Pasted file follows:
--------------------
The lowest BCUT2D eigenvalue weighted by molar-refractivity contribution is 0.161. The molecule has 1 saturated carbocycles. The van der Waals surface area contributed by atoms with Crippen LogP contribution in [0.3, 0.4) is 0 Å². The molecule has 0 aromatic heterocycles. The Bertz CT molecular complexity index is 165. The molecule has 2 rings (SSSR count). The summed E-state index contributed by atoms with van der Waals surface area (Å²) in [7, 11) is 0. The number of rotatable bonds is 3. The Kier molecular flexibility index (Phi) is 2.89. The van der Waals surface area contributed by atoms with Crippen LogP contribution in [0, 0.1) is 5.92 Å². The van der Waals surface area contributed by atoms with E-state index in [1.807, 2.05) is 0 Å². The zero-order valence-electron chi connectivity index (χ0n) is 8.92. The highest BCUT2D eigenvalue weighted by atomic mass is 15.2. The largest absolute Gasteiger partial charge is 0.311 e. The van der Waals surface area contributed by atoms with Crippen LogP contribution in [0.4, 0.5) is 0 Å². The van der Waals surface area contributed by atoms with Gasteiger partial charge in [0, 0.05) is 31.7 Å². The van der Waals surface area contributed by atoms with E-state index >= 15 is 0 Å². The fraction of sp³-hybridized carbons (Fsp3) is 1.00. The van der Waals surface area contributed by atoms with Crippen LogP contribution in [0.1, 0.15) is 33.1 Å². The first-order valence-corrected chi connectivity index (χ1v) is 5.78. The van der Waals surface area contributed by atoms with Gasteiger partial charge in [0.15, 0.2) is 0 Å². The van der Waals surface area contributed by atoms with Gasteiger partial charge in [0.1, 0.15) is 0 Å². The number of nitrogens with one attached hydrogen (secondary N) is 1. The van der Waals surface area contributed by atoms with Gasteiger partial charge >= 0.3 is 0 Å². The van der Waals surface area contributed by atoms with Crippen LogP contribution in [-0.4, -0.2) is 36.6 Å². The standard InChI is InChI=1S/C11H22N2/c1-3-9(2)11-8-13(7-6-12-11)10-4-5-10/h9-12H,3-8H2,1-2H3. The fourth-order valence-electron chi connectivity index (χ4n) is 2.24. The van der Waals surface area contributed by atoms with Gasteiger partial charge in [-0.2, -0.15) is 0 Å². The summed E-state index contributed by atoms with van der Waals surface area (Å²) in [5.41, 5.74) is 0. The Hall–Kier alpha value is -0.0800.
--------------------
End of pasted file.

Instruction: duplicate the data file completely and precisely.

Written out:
The lowest BCUT2D eigenvalue weighted by molar-refractivity contribution is 0.161. The molecule has 1 saturated carbocycles. The van der Waals surface area contributed by atoms with Crippen LogP contribution in [0.3, 0.4) is 0 Å². The molecule has 0 aromatic heterocycles. The Bertz CT molecular complexity index is 165. The molecule has 2 rings (SSSR count). The summed E-state index contributed by atoms with van der Waals surface area (Å²) in [7, 11) is 0. The number of rotatable bonds is 3. The Kier molecular flexibility index (Phi) is 2.89. The van der Waals surface area contributed by atoms with Crippen LogP contribution in [0, 0.1) is 5.92 Å². The van der Waals surface area contributed by atoms with E-state index in [1.807, 2.05) is 0 Å². The zero-order valence-electron chi connectivity index (χ0n) is 8.92. The highest BCUT2D eigenvalue weighted by atomic mass is 15.2. The largest absolute Gasteiger partial charge is 0.311 e. The van der Waals surface area contributed by atoms with Crippen LogP contribution in [0.4, 0.5) is 0 Å². The van der Waals surface area contributed by atoms with Gasteiger partial charge in [0, 0.05) is 31.7 Å². The van der Waals surface area contributed by atoms with E-state index >= 15 is 0 Å². The fraction of sp³-hybridized carbons (Fsp3) is 1.00. The van der Waals surface area contributed by atoms with Crippen LogP contribution in [0.1, 0.15) is 33.1 Å². The first-order valence-corrected chi connectivity index (χ1v) is 5.78. The van der Waals surface area contributed by atoms with Gasteiger partial charge in [0.15, 0.2) is 0 Å². The van der Waals surface area contributed by atoms with Gasteiger partial charge in [0.1, 0.15) is 0 Å². The number of nitrogens with one attached hydrogen (secondary N) is 1. The van der Waals surface area contributed by atoms with Gasteiger partial charge >= 0.3 is 0 Å². The van der Waals surface area contributed by atoms with Crippen LogP contribution in [-0.4, -0.2) is 36.6 Å². The standard InChI is InChI=1S/C11H22N2/c1-3-9(2)11-8-13(7-6-12-11)10-4-5-10/h9-12H,3-8H2,1-2H3. The fourth-order valence-electron chi connectivity index (χ4n) is 2.24. The van der Waals surface area contributed by atoms with Gasteiger partial charge in [-0.2, -0.15) is 0 Å². The summed E-state index contributed by atoms with van der Waals surface area (Å²) in [5.41, 5.74) is 0. The Hall–Kier alpha value is -0.0800.